Spiesser-Robelet et al.
[18]
Scoping review on literature sources on breastfeeding mothers’ knowledge, representations, attitudes and behaviors about medicines resulted in 18 papers and 15 studies. Questionnaire development was not assessed, nor discussed.Most (12/15) studies were quantitative, with HCPs as the target audience and questionnaires were commonly (8/15) used. The studies reflect an almost systematic conflict for the mothers between taking medicines and breastfeeding. Studies describe safety behaviors of breastfeeding women taking medicines, but do not allow them to understand how breastfeeding mothers’ behaviors were constructed. Items were maternal knowledge (n = 2), social representations (n = 4), attitudes (n = 1) and behaviors (incidence, acceptability, or consequence of medicine use during lactation, measures to reduce infant exposure).
Colaceci et al.
[19]
State-of-the-art development of a questionnaire, using a mixed methods study, with the construction of the questionnaire based on four categories (experience, medicines versus natural products, access to information and adverse reactions), subsequently administered to 248 pregnant women or mothers.Women showed three attitudes: discontinue breastfeeding in order to take the medicine, “endure the pain” or use ‘natural products’ as these are perceived to be safer. Information sources for lactation management were pediatricians (46%), midwives (24%) and prescribers (10%), reflecting the relevance of HCPs.
Verstegen et al.
[20]
Narrative review, with a focus on the clinical pharmacology of lactation related medicine exposure and methods to assess exposure and effects.Specific section on the lactation compatibility of analgesics, anesthetics and sedatives. Acetaminophen and non-steroidal, anti-inflammatory drugs are safe. Opioids can be used safely for short-term pain management, with the need for more intense monitoring (lethargy, respiratory depression) when longer treatment duration is needed.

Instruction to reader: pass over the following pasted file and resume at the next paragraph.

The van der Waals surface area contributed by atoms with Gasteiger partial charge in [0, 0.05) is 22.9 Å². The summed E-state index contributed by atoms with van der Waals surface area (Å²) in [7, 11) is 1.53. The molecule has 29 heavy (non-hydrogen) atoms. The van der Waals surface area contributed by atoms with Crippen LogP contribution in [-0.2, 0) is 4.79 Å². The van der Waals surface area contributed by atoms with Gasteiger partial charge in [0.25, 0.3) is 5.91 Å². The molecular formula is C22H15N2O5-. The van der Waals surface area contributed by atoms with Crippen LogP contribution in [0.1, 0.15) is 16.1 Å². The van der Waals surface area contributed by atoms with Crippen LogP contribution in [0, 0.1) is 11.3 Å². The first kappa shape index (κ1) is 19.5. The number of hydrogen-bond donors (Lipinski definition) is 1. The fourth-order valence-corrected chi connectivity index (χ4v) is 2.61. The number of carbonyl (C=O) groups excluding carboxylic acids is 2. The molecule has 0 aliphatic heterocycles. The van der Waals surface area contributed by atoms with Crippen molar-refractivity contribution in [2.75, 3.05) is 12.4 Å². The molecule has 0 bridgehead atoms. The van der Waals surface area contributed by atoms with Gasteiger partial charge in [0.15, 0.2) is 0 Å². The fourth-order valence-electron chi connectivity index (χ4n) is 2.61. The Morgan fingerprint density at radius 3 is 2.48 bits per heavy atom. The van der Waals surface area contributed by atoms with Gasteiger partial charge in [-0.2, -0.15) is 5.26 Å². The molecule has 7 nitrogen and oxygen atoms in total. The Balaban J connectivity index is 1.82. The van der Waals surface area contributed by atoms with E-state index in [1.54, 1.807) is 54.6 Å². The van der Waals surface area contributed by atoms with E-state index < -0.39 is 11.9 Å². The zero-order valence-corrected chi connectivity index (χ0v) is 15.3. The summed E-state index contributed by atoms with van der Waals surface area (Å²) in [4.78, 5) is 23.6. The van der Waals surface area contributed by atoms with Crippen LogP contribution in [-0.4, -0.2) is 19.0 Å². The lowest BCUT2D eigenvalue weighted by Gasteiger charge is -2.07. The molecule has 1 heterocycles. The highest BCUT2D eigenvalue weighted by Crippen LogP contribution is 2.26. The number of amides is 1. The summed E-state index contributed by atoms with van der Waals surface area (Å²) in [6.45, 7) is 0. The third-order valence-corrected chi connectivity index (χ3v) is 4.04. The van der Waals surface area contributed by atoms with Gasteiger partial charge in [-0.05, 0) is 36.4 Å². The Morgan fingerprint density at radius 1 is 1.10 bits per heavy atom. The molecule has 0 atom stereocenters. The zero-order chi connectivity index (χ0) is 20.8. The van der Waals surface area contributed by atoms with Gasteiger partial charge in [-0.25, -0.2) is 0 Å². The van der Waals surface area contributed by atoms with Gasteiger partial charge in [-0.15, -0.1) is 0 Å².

Amundsen et al.
[21]
Cross-sectional questionnaire among 401 women with migraine, either pregnant or in postpartum (<18 months). The development of the questionnaire has not been described, but a pilot (n = 6) was done, with only minor adaptations afterwards.The majority severely overestimated the risk associated with migraine medicines during pregnancy or lactation. Women who reported medicine use were more positive and overestimated lesser the risks of such medicines compared with their counterparts.
Wolgast et al.
[22]
Questionnaire on the use, perceptions towards the use and perceptions about pregnancy outcomes in association with medicines during pregnancy and lactation. In total, 850 women participated. Its development was based on two questions from a former questionnaire.The majority (58%) perceived medicines during lactation as (probably) harmful and perceived herbal medicines as less harmful (21%). Women had great confidence in advice form a physician (84%) or midwife (77%).
HCPs: healthcare providers; OR: odds ratio.
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Janssens, I.; Van Hauwe, M.; Ceulemans, M.; Allegaert, K. Development and Pilot Use of a Questionnaire to Assess the Knowledge of Midwives and Pediatric Nurses on Maternal Use of Analgesics during Lactation. Int. J. Environ. Res. Public Health 2021, 18, 11555. https://doi.org/10.3390/ijerph182111555

AMA Style

Janssens I, Van Hauwe M, Ceulemans M, Allegaert K. Development and Pilot Use of a Questionnaire to Assess the Knowledge of Midwives and Pediatric Nurses on Maternal Use of Analgesics during Lactation. International Journal of Environmental Research and Public Health. 2021; 18(21):11555. https://doi.org/10.3390/ijerph182111555

Chicago/Turabian Style

Janssens, Ine, Margot Van Hauwe, Michael Ceulemans, and Karel Allegaert. 2021. "Development and Pilot Use of a Questionnaire to Assess the Knowledge of Midwives and Pediatric Nurses on Maternal Use of Analgesics during Lactation" International Journal of Environmental Research and Public Health 18, no. 21: 11555. https://doi.org/10.3390/ijerph182111555